Statistical analyses

All of the data are presented as the means ± standard deviation (m ± SD). Between-group comparisons, one-way ANOVA followed by Bonferroni post hoc test was performed with SPSS 13.0 (SPSS Inc., Chicago, USA) software. A P value of less than 0.05 was considered to be significant.

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Acknowledgements

This work was supported by National Natural Science Foundation of China (81500263), China Postdoctoral Science Foundation (2016T90973 and 2015M572681) and Shaanxi Social Development Science and Technology Key Project (2016SF-308).

Author information

Author notes

  1. Zhiqiang Ma, Yang Yang and Shouyin Di contributed equally to this work.

Affiliations

  1. Department of Thoracic Surgery, Tangdu Hospital, The Fourth Military Medical University, 1 Xinsi Road, Xi’an, 710038, China

    • Zhiqiang Ma
    • , Shouyin Di
    • , Chongxi Fan
    • , Xiaolong Yan
    •  & Xiaofei Li
  2. Department of Endocrinology, The First Affiliated Hospital of Xi’an Jiaotong University, 277 Yanta West Road, Xi’an, 710061, China

    • Yang Yang
  3. Key Laboratory of Resource Biology and Biotechnology in Western China, Ministry of Education, Faculty of Life Sciences, Northwest University, 229 Taibai North Road, Xi’an, 710069, China

    • Yang Yang
  4. Department of Biomedical Engineering, The Fourth Military Medical University, 169 Changle West Road, Xi’an, 710032, China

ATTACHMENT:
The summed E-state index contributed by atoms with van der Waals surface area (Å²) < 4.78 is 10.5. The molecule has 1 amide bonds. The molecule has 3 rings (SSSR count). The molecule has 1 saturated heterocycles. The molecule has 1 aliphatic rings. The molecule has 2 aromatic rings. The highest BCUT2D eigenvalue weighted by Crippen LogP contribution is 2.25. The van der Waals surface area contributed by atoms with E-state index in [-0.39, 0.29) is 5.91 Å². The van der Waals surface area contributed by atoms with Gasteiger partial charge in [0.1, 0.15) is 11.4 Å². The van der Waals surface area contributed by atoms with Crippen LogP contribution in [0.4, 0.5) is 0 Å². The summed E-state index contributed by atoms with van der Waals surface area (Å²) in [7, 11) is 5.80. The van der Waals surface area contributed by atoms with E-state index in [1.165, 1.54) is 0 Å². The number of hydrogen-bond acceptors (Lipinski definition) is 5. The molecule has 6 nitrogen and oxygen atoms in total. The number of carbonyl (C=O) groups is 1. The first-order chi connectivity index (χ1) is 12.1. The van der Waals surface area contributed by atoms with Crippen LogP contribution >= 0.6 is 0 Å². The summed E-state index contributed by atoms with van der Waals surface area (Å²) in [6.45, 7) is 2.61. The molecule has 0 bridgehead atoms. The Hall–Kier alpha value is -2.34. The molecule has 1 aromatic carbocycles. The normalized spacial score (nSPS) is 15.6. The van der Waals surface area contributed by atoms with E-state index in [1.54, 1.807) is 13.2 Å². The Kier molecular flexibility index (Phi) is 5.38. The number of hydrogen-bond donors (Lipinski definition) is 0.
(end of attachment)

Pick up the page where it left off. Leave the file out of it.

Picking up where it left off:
• Yang Yang
    • , Wei Hu
    • , Yue Li
    •  & Jianjun Lv
  5. Department of Cardiovascular Surgery, Xijing Hospital, The Fourth Military Medical University, 127 Changle West Road, Xi’an, 710032, China

    • Xiao Feng
    •  & Zhigang Qin
  6. State Key Laboratory of Cardiovascular Disease, Fuwai Hospital, National Center for Cardiovascular Diseases, Chinese Academy of Medical Sciences, Peking Union Medical College, 167 Beilishi Road, Beijing, 100037, China

    • Dong Liu
  7. Department of Aerospace Medicine, The Fourth Military Medical University, 169 Changle West Road, Xi’an, 710032, China

    • Shuai Jiang

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Contributions

X.F.L., X.L.Y. and C.X.F. designed the research, Z.Q.M., Y.Y., S.Y.D. and X.L.Y. performed the experiments, X.F., D.L., S.J., W.H., Z.G.Q., Y.L. and J.J.L. analyzed the data, and Z.Q.M., Y.Y., S.Y.D. and X.L.Y. wrote the main text and prepared all of the figures, and Z.Q.M. drew the schematic diagram in Figure 9. The authors reviewed and approved this manuscript.

Competing Interests

The authors declare that they have no competing interests.

Corresponding authors

Correspondence to Chongxi Fan or Xiaolong Yan or Xiaofei Li.

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https://doi.org/10.1038/s41598-017-08547-0